Food Gardening Network

Growing Good Food at Home

Planting Gooseberry Bushes in the Ground

Gooseberry tree branches in the garden

Gooseberry tree branches in the garden

Gooseberries will grow happily in partial shade; in fact, they prefer a cool, moist spot to a blazing hot spot. The gooseberry is the perfect candidate to reside in a northern exposure part of your garden. They can get by with just three hours of direct sun a day—six would be better, but three will do.

If you live in an area where the temperature rises above 85 degrees F, you actually may need to give your plant some shade from the midday sun. Scope out your potential locations and find one that will give your gooseberry bushes some afternoon shade; they’ll be much happier. And make sure the soil drains well; like so many fruiting plants, gooseberries don’t like wet feet!

Acclimation

If you purchase a container-grown gooseberry plant, you can plant it as soon as it’s acclimated to your area. Give it a week or two in your planned spot and see how it does (don’t forget to water it!). If it does well in that spot, you’re ready to plant. If you need to, try another spot.

If you get a bare-root plant, you’ll want to plant it right away. Bare-root plants often ship in the fall and should be planted shortly after delivery. You could try to overwinter your plant, but you run the risk of it breaking dormancy even if you have stored it in a suitable cold, dark space. Better to plant it in the ground.

Planting

Gooseberry cane ready for planting

Gooseberry cane ready for planting

Before you plant your gooseberry bushes, make sure you’ve tested your soil and you’ve amended it to the pH gooseberries like—5.5 to 7.0.

When you’re ready to plant your gooseberry bush, if it’s in a container, gently remove it, keeping the soil intact. Check the root system; cut off roots that are wrapped around the root ball. If it’s a bare-root plant, it should be ready to go. Protect the roots from direct sunlight during this process.

Dig a hole that’s deeper and wider than the root system. Put the plant into the hole with the lower branches a little below the soil level; this will encourage the plant to develop into a bush form. If you’re planning to prune your gooseberry into a “standard” shape so it looks more like a tree, keep the lower branches level with the soil; you’ll be pruning them later. Fill in the hole with the soil, then water and apply (only in spring) a balanced 10-10-10 fertilizer. Don’t fertilize if you’re planting in the fall. If your soil is good but not great, consider filling in the hole with half the soil you dug out and the remaining half with amended garden soil (Miracle-Gro and other companies sell soil especially for this purpose).

Plant Spacing

If you’re planting more than one gooseberry bush, first consider how you’re going to let it grow: as a bush, trained along a wall or trellis, or as a “standard,” tree-like shape. You want to plant your gooseberries at least 4 to 5 feet apart—unless, of course, you’re planning to plant gooseberries as a natural hedge. In that case, a 2-foot spacing is a good idea.

One other advantage of planting more than one gooseberry of the same cultivar is pollination. While most gooseberry plants are self-fertile, having two plants will give you a more fruitful harvest from each one.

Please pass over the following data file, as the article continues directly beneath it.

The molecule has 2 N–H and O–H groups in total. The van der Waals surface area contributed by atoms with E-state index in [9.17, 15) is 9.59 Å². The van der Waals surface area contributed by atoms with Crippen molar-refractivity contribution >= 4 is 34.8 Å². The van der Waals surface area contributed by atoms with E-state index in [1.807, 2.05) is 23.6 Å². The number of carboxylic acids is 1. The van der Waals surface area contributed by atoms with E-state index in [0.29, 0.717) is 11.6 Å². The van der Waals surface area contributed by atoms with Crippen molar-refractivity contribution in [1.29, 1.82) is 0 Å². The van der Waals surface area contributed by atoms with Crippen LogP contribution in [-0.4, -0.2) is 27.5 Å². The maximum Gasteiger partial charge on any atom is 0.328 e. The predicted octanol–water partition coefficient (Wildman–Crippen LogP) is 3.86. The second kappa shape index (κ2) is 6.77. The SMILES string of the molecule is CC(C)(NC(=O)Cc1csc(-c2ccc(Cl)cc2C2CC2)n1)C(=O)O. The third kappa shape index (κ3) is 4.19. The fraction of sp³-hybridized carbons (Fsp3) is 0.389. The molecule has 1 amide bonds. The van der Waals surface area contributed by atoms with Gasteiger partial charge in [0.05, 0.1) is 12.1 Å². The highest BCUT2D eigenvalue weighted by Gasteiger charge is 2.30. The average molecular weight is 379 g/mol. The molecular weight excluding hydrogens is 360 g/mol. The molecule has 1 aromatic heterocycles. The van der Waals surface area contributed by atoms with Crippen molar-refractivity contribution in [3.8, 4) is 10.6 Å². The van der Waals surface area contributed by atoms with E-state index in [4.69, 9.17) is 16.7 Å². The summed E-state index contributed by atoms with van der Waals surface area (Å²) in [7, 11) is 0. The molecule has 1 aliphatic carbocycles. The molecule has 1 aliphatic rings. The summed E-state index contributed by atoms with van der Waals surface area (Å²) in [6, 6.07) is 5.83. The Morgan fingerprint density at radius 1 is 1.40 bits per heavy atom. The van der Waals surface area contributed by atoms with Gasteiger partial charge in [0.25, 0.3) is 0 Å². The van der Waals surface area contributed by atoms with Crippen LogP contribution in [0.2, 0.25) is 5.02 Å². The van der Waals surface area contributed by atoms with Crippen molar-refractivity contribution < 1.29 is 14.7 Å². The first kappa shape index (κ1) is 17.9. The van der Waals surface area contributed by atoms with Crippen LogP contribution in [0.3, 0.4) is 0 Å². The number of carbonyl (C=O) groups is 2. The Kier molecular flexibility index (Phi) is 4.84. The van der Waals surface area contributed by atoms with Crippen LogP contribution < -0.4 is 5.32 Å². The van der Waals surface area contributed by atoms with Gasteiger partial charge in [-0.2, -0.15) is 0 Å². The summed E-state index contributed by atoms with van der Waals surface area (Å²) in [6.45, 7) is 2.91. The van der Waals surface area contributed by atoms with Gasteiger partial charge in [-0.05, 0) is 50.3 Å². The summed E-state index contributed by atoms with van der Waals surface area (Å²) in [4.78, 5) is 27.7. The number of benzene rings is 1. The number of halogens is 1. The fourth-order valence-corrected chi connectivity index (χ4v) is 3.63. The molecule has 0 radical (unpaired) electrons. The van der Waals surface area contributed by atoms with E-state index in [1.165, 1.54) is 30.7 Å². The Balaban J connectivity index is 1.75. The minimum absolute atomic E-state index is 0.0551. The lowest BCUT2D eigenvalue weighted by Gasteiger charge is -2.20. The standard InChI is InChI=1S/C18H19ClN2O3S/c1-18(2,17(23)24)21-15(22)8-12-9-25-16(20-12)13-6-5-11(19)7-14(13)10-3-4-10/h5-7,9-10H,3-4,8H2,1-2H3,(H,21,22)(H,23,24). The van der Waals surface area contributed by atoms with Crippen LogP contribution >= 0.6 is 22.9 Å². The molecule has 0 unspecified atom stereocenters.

Companion Planting

Gooseberry plants can benefit from the company of other plants:

Beans: Broad beans are especially good gooseberry companions because they repel the sawfly, a major gooseberry pest. If you do plant beans with gooseberries, add a little potash to the soil to ensure both plants are getting adequate nutrients.

Tomatoes: Some gardeners say that tomatoes repel some gooseberry pests, and it is said (but not yet proven) that some pests that like to feast on tomatoes cannot tolerate the scent of the gooseberry. Whatever the case, they seem to get along well together in the garden.

Tansy: This suggestion comes with a double warning. Tansy will repel flying insects if you plant it under your gooseberry bushes. But be aware that tansy stems and leaves are toxic to people, pets, and other animals, wild or domestic. Be aware that parts of the gooseberry plant can also be toxic: the green leaves of gooseberries contain small amounts of hydrogen cyanide. Animals that eat too many of the green leaves could be sickened by cyanide poisoning.

Chives: There’s something in chives that helps protect gooseberries against mildew. If you don’t plant chives with your gooseberries, you can brew up a chive tea to spray on the plants to help prevent the mildew that can afflict gooseberries.

Other good companion plants include:

  • Marigolds
  • Marjoram
  • Mint
  • Nasturtiums
  • Oregano
  • Tarragon

Some gardeners also recommend wormwood to help repel plant rust. But there a few reasons you might not want to risk it. Wormwood can repel fleas, flies, moths, and some burrowing larvae, and keep nibbling pests like rabbits at bay. But it’s both attractive and toxic to dogs, and you should keep it away from children. And because you will most likely get your gooseberry plant from a reputable grower, you’ll probably be getting a cultivar that’s been bred to be disease-resistant.

As you can see from the companion planting list, you could plant part of your herb garden with your gooseberries.

How do you plant your gooseberries? What criteria for site selection has worked for you? Do you include companion plants with your gooseberry bushes? Please share your ideas with us.

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